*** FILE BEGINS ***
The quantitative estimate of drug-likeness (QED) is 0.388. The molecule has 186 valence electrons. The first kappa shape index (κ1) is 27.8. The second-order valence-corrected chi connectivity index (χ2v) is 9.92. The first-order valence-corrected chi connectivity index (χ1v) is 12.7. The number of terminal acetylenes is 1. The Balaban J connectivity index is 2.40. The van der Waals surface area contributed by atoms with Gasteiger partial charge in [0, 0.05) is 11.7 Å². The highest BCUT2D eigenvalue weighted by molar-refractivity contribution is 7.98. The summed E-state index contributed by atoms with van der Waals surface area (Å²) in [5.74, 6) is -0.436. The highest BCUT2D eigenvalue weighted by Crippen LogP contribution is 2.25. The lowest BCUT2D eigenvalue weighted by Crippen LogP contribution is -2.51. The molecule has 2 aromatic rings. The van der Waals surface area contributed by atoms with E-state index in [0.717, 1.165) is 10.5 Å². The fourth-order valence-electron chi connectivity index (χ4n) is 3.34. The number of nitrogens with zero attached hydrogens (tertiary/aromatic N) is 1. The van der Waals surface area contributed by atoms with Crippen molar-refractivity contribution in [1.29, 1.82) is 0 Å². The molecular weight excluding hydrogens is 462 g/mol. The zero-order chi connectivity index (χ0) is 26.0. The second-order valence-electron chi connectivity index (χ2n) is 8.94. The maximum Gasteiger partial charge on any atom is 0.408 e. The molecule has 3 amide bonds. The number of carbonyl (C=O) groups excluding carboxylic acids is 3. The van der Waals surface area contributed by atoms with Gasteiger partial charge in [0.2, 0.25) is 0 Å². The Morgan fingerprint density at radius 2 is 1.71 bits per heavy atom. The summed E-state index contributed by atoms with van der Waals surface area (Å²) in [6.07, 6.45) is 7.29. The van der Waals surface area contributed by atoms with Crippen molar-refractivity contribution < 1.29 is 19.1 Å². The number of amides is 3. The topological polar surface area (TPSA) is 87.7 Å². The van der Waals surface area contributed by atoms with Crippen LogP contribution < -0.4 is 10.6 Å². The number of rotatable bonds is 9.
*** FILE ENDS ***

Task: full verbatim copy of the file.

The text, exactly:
The quantitative estimate of drug-likeness (QED) is 0.388. The molecule has 186 valence electrons. The first kappa shape index (κ1) is 27.8. The second-order valence-corrected chi connectivity index (χ2v) is 9.92. The first-order valence-corrected chi connectivity index (χ1v) is 12.7. The number of terminal acetylenes is 1. The Balaban J connectivity index is 2.40. The van der Waals surface area contributed by atoms with Gasteiger partial charge in [0, 0.05) is 11.7 Å². The highest BCUT2D eigenvalue weighted by molar-refractivity contribution is 7.98. The summed E-state index contributed by atoms with van der Waals surface area (Å²) in [5.74, 6) is -0.436. The highest BCUT2D eigenvalue weighted by Crippen LogP contribution is 2.25. The lowest BCUT2D eigenvalue weighted by Crippen LogP contribution is -2.51. The molecule has 2 aromatic rings. The van der Waals surface area contributed by atoms with E-state index in [0.717, 1.165) is 10.5 Å². The fourth-order valence-electron chi connectivity index (χ4n) is 3.34. The number of nitrogens with zero attached hydrogens (tertiary/aromatic N) is 1. The van der Waals surface area contributed by atoms with Crippen molar-refractivity contribution in [1.29, 1.82) is 0 Å². The molecular weight excluding hydrogens is 462 g/mol. The zero-order chi connectivity index (χ0) is 26.0. The second-order valence-electron chi connectivity index (χ2n) is 8.94. The maximum Gasteiger partial charge on any atom is 0.408 e. The molecule has 3 amide bonds. The number of carbonyl (C=O) groups excluding carboxylic acids is 3. The van der Waals surface area contributed by atoms with Gasteiger partial charge in [0.2, 0.25) is 0 Å². The Morgan fingerprint density at radius 2 is 1.71 bits per heavy atom. The summed E-state index contributed by atoms with van der Waals surface area (Å²) in [6.07, 6.45) is 7.29. The van der Waals surface area contributed by atoms with Crippen molar-refractivity contribution < 1.29 is 19.1 Å². The number of amides is 3. The topological polar surface area (TPSA) is 87.7 Å². The van der Waals surface area contributed by atoms with Crippen LogP contribution < -0.4 is 10.6 Å². The number of rotatable bonds is 9.